Moving GOS online: the process
Optometrist and ophthalmic consultant at PCSE, Katrina Venerus, discusses the development of PCSE online and how the transition has been welcomed
01 In 2015, Capita was named the successful bidder in a procurement exercise to secure a national provider of primary care support services for NHS England, with the contract starting in September that year.
Among the primary care support services that it would be responsible for delivering were payments to optical practices for General Ophthalmic Services (GOS) claims, the distribution and supply of GOS forms, and the administration of the Performers List, including applications and management.
The vision that NHS England had for the procurement was to transform locally managed operations into a modern, efficient and customer-focused service. Through the bidding process, Primary Care Support England (PCSE) pledged to deliver that vision for NHS England. The strategy included the consolidation the 40-plus offices that PCSE operated from, along with the variation in operating processes, in order to provide and deliver a standardised process so the customer received a consistent experience.
At the time there were around 18 million hand-filled forms being sent to PCSE every year. Therefore, there was also a commitment to invest in new IT and to move services online in order to minimise paper use by service users and reduce manual entry by PCSE staff themselves. The paperless agenda was a key part of the bid.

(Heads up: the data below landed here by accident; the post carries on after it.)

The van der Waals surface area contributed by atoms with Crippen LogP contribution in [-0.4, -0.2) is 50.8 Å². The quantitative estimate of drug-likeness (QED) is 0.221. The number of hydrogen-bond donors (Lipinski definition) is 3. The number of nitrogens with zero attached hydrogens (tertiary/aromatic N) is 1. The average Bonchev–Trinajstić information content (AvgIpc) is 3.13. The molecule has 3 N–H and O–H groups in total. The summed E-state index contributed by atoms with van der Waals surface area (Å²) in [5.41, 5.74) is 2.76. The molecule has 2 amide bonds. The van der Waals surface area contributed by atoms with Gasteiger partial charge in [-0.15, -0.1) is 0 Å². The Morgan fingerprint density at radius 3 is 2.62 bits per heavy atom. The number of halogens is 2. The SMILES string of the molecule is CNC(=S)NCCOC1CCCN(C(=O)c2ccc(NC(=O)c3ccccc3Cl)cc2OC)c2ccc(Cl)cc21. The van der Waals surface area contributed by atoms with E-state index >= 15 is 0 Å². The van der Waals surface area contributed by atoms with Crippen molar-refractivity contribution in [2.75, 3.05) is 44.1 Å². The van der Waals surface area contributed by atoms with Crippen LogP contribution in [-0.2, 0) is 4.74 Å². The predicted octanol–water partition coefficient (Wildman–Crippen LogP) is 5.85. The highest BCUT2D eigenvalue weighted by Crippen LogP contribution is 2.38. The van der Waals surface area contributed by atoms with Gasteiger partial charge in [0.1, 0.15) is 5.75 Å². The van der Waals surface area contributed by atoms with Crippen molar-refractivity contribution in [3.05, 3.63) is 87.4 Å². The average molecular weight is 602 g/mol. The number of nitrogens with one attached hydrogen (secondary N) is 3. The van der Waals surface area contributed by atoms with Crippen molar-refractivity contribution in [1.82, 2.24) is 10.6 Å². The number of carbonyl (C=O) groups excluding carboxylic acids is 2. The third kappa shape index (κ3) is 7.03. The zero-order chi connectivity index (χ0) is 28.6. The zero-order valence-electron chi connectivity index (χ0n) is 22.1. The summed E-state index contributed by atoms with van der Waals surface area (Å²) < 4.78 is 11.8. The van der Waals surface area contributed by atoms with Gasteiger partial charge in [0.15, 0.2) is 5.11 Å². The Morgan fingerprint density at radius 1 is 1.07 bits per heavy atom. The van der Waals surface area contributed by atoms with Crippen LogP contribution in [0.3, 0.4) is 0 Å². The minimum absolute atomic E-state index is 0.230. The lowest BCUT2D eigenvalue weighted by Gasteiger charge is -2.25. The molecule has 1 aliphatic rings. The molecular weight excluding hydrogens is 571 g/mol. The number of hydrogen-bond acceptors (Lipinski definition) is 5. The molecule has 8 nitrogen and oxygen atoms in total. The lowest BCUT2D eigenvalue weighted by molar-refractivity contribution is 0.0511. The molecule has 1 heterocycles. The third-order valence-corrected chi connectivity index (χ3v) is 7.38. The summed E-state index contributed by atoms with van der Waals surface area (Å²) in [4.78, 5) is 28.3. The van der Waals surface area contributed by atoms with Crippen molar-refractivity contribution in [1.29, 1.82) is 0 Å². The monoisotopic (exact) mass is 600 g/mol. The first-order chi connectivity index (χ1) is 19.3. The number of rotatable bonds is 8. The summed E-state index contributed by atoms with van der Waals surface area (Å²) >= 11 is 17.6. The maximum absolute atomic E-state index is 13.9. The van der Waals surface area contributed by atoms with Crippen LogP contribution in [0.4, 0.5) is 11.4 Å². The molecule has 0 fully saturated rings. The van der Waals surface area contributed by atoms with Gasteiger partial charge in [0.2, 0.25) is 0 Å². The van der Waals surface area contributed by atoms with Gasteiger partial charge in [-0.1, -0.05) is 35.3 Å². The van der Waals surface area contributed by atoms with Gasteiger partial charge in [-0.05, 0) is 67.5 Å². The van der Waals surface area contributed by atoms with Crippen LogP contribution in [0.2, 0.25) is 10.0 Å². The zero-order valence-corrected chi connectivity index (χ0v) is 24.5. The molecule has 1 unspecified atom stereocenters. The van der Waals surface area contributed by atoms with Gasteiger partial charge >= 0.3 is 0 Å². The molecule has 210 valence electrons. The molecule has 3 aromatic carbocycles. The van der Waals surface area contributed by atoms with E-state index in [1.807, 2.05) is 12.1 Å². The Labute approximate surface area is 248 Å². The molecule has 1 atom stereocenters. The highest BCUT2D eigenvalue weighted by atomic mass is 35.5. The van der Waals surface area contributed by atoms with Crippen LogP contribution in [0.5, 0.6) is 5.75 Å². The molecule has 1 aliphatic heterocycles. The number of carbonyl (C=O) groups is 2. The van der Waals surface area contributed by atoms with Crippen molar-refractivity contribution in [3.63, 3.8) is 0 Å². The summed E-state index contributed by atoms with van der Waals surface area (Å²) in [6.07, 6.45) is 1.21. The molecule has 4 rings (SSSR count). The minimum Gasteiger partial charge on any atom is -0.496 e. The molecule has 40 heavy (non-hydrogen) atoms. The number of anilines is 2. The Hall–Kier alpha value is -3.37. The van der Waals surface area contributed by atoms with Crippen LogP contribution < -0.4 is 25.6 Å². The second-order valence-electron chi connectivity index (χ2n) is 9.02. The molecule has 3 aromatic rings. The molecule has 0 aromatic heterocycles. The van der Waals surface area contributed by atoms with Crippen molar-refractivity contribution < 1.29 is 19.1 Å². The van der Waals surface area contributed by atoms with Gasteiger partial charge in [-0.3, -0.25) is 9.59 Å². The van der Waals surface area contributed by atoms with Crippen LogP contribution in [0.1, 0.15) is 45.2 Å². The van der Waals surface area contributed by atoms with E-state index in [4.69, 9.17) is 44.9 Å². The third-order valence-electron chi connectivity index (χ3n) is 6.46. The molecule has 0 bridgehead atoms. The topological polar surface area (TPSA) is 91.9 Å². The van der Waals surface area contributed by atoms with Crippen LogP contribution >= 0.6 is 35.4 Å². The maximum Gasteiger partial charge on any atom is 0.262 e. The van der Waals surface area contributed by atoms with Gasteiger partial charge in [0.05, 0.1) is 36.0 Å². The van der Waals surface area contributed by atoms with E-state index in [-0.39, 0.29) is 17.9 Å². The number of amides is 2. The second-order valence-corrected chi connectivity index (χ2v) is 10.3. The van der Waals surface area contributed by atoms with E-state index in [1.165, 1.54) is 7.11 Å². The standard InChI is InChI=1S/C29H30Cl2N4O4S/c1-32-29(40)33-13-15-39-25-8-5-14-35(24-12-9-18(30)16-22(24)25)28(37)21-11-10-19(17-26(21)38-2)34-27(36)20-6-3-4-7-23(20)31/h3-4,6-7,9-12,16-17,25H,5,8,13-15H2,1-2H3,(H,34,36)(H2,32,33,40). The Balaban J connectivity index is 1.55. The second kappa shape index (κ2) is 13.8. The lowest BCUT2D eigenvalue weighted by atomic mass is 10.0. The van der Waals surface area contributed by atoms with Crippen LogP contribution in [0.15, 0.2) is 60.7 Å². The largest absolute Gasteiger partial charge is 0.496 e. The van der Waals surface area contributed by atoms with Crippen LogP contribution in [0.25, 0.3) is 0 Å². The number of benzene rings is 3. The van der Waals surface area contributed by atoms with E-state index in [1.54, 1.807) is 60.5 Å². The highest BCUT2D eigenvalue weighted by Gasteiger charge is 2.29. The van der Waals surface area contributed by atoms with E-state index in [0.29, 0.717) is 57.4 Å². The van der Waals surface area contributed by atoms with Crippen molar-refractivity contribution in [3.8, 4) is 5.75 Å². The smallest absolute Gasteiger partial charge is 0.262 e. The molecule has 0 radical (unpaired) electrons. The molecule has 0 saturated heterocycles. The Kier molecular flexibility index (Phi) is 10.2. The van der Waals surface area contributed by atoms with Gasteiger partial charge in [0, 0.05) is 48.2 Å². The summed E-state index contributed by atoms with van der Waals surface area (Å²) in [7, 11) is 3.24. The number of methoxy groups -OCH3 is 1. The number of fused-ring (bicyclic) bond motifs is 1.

Another huge positive for practices when they start using the transformed solution is the level of detail provided in online statements which makes reconciliation of payments very straightforward
02 Developing PCSE online aimed to provide a more efficient way for opticians to submit GOS claims, as well as to track and manage claims thereafter.
From a practice perspective, one of the biggest benefits of moving online is that it removes the margin for error. With paper forms, practices can spend a significant amount of time dealing with rejected claims that have not been fully completed, or in which the data given makes it invalid as there is a mistake. With paper forms, this claim would be sent off, processed by PCSE staff, rejected and returned to the practice to correct. Regardless of how diligent staff are, pretty much every practice will end up with rejected claims to various degrees using this method.
Through PCSE online, which was launched in October 2019, as you enter the information, it is validated so if there is a mistake, the user is alerted to this as they go and is not allowed to continue until it’s correct. Therefore, they won’t ever receive a return for a rejected claim again.
From PCSE’s perspective, the paper form process is also open to human error and variation due to manual keying of information too. Eliminating this margin for error adds consistency and efficiency to the service that is provided.
Another huge positive for practices when they start using the transformed solution is the level of detail provided in online statements which makes reconciliation of payments very straightforward.
03 In developing PCSE online, the organisation was given a brief from NHS England that was to provide a transformed service solution.